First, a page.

Geneva Cooper, one of the first African-American librarians in Memphis, passed away Tuesday morning. She was 103.
Ms. Cooper worked at the Vance Avenue Branch starting in 1947. The library was renamed the Cornelia Crenshaw Memorial Library in honor of community activist Cornelia Crenshaw in October 1997.
Honored as a “Living Legend” by New Sardis Missionary Baptist church in 2016, Ms. Cooper fondly remembers the facility as being more than a library. It became a refuge to the many black students and adults who came.
The library had a very complete line of past and modern Black History. Ms. Geneva and others provided adult education and literacy classes. Groups met for classes and there were even programs for children. The entire Education Connection Program, as it was called, operated out of Vance.
After 30 years, Ms. Cooper retired in 1977. She served as branch director for 10 years.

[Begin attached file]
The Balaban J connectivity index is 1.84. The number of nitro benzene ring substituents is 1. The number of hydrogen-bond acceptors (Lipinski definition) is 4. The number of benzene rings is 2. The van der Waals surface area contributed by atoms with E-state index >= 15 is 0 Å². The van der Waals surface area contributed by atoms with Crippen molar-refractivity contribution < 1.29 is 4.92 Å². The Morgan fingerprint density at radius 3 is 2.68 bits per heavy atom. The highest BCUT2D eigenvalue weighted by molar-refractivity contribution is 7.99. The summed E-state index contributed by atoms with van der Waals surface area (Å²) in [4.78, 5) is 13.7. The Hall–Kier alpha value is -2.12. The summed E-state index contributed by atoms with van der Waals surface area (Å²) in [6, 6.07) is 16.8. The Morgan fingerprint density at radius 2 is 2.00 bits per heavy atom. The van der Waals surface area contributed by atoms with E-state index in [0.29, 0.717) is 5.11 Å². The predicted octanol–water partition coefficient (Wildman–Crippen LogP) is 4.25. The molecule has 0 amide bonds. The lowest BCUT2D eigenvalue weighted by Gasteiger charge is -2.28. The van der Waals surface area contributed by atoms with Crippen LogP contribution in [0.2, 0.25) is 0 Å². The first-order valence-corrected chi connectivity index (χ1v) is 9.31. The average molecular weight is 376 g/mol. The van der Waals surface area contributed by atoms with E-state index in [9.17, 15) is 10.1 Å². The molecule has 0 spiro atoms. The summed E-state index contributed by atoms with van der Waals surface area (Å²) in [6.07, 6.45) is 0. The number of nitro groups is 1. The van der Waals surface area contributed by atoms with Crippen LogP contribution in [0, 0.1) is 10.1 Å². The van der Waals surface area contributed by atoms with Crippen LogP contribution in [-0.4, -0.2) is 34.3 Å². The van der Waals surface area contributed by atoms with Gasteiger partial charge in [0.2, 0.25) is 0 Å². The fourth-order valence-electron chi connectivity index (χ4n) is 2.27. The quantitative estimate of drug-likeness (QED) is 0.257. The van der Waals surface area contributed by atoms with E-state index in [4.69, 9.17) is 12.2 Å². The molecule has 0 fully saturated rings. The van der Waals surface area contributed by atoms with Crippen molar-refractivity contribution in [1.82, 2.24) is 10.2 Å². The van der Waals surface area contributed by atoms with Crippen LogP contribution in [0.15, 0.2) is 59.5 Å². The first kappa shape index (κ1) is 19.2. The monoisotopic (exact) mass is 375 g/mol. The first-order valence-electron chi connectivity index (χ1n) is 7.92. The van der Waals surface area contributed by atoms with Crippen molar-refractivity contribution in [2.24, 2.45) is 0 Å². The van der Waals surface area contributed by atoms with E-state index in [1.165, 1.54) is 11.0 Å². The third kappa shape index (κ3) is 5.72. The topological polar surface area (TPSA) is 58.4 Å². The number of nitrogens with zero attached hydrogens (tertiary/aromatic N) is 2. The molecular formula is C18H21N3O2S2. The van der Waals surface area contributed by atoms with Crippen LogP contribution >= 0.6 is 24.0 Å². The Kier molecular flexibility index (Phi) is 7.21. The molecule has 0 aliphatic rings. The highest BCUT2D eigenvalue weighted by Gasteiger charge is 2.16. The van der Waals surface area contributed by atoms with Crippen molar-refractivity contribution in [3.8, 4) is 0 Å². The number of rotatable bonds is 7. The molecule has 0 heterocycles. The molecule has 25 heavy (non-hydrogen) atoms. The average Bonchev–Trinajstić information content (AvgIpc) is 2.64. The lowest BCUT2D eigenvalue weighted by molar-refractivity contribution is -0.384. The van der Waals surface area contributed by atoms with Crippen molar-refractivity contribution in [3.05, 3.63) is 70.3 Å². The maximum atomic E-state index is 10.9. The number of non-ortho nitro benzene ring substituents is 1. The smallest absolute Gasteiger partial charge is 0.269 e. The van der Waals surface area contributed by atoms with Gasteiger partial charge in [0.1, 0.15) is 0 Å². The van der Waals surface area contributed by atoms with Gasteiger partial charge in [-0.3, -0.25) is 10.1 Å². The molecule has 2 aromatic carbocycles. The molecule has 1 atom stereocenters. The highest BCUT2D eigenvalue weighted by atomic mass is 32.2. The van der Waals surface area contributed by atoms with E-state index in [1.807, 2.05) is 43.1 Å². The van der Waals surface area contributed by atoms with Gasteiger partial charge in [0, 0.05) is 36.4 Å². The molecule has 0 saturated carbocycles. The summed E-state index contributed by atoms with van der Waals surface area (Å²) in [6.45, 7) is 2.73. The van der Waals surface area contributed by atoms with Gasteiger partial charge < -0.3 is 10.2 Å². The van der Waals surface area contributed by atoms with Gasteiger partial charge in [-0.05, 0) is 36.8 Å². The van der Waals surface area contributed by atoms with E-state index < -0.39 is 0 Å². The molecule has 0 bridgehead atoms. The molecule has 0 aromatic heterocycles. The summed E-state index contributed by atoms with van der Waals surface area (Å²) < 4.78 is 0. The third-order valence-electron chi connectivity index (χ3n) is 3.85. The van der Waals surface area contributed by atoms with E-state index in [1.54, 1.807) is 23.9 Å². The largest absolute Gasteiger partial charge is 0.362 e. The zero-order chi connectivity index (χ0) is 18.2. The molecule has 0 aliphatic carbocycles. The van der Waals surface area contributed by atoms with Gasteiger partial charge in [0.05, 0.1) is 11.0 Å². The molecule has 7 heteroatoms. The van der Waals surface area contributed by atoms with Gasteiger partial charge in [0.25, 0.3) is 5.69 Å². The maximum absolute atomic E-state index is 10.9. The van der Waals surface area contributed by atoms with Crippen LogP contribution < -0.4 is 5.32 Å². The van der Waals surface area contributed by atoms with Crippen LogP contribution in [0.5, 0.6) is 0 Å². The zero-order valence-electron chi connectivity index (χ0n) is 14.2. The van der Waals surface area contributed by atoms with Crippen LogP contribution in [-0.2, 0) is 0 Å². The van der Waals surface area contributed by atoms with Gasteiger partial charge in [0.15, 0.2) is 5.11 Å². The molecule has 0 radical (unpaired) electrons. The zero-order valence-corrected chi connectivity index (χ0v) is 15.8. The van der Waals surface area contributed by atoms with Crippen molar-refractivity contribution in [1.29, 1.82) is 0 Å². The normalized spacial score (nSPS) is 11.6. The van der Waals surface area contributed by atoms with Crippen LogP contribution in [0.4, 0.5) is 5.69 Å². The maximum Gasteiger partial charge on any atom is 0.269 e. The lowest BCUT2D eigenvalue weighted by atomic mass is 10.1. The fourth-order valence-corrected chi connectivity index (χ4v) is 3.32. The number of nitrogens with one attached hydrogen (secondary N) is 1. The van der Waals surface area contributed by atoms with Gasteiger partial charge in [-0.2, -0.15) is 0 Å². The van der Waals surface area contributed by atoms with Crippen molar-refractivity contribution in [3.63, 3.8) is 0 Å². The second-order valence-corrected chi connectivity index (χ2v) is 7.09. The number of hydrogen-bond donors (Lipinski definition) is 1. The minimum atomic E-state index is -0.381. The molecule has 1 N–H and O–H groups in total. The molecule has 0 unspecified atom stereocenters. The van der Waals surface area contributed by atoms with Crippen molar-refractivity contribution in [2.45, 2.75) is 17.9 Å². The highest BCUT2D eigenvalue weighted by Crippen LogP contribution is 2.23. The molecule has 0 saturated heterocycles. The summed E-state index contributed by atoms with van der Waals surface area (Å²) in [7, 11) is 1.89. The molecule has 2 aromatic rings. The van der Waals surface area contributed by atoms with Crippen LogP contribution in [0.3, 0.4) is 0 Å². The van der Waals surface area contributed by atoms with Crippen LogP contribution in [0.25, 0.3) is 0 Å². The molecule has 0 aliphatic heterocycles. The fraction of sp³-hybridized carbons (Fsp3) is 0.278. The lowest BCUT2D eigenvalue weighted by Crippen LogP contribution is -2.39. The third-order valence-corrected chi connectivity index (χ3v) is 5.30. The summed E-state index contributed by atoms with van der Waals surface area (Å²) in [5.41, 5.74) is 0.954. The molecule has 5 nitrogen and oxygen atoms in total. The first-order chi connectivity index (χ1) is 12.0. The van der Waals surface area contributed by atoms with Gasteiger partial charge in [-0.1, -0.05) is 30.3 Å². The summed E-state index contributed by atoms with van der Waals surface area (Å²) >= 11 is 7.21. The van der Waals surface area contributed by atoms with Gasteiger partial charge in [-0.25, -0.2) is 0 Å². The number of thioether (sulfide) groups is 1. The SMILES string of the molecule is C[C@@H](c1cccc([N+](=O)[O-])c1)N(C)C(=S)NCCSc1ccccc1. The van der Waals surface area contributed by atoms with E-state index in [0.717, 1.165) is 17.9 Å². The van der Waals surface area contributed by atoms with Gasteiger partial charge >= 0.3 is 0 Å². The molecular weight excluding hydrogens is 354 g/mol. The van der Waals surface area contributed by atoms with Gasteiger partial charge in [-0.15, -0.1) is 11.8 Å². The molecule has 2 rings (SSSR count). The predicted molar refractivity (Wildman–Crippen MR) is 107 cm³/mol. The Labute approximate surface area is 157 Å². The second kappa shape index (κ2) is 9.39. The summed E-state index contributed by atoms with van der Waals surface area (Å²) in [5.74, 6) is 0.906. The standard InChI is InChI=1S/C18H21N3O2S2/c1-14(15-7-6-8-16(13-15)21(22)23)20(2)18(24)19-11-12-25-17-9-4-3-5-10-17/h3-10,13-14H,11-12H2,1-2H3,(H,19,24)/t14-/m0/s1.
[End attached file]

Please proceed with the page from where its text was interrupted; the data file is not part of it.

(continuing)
Ms. Cooper never married or had children. The entire community became her family. Ms. Cooper worshipped at First Baptist Church Chelsea, where she was baptized in 1914.
In December 2013, at the age of 99, she was featured in The Commercial Appeal’s story titled “9 over 90.” The article celebrated nine women who were still active in their churches and communities.
A librarian, teacher, mentor and community leader, Ms. Geneva Cooper readily acknowledged that she had been blessed with longevity and a rich, rewarding life.
(The information for this story was drawn from the Memphis Living Legends presentation of Ms. Geneva Cooper.)